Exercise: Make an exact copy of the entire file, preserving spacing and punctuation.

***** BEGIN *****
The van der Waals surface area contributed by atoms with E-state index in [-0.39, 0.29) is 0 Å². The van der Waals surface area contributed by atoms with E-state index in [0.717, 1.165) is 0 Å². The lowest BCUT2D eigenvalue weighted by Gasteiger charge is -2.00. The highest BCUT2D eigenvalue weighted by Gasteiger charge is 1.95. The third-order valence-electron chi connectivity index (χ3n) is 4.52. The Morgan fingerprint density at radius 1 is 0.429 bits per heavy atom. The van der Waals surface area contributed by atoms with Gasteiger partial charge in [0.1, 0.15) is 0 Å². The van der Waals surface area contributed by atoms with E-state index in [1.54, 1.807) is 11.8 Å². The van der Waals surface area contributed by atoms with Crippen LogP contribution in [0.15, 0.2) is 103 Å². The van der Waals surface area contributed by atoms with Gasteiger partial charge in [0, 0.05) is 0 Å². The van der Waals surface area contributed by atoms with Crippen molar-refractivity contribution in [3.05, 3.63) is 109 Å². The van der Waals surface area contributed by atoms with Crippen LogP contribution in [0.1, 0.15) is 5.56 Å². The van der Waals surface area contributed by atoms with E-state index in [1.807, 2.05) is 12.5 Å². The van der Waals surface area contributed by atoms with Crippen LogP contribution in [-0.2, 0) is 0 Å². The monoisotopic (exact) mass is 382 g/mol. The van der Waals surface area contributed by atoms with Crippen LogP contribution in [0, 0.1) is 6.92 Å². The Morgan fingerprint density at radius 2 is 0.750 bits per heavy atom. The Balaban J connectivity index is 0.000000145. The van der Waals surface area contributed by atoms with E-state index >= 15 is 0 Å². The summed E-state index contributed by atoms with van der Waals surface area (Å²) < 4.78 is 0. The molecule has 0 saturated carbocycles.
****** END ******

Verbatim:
The van der Waals surface area contributed by atoms with E-state index in [-0.39, 0.29) is 0 Å². The van der Waals surface area contributed by atoms with E-state index in [0.717, 1.165) is 0 Å². The lowest BCUT2D eigenvalue weighted by Gasteiger charge is -2.00. The highest BCUT2D eigenvalue weighted by Gasteiger charge is 1.95. The third-order valence-electron chi connectivity index (χ3n) is 4.52. The Morgan fingerprint density at radius 1 is 0.429 bits per heavy atom. The van der Waals surface area contributed by atoms with Gasteiger partial charge in [0.1, 0.15) is 0 Å². The van der Waals surface area contributed by atoms with E-state index in [1.54, 1.807) is 11.8 Å². The van der Waals surface area contributed by atoms with Crippen LogP contribution in [0.15, 0.2) is 103 Å². The van der Waals surface area contributed by atoms with Gasteiger partial charge in [0, 0.05) is 0 Å². The van der Waals surface area contributed by atoms with Crippen molar-refractivity contribution in [3.05, 3.63) is 109 Å². The van der Waals surface area contributed by atoms with Crippen LogP contribution in [0.1, 0.15) is 5.56 Å². The van der Waals surface area contributed by atoms with E-state index in [1.807, 2.05) is 12.5 Å². The van der Waals surface area contributed by atoms with Crippen LogP contribution in [-0.2, 0) is 0 Å². The monoisotopic (exact) mass is 382 g/mol. The van der Waals surface area contributed by atoms with Crippen LogP contribution in [0, 0.1) is 6.92 Å². The Morgan fingerprint density at radius 2 is 0.750 bits per heavy atom. The Balaban J connectivity index is 0.000000145. The van der Waals surface area contributed by atoms with E-state index >= 15 is 0 Å². The summed E-state index contributed by atoms with van der Waals surface area (Å²) < 4.78 is 0. The molecule has 0 saturated carbocycles.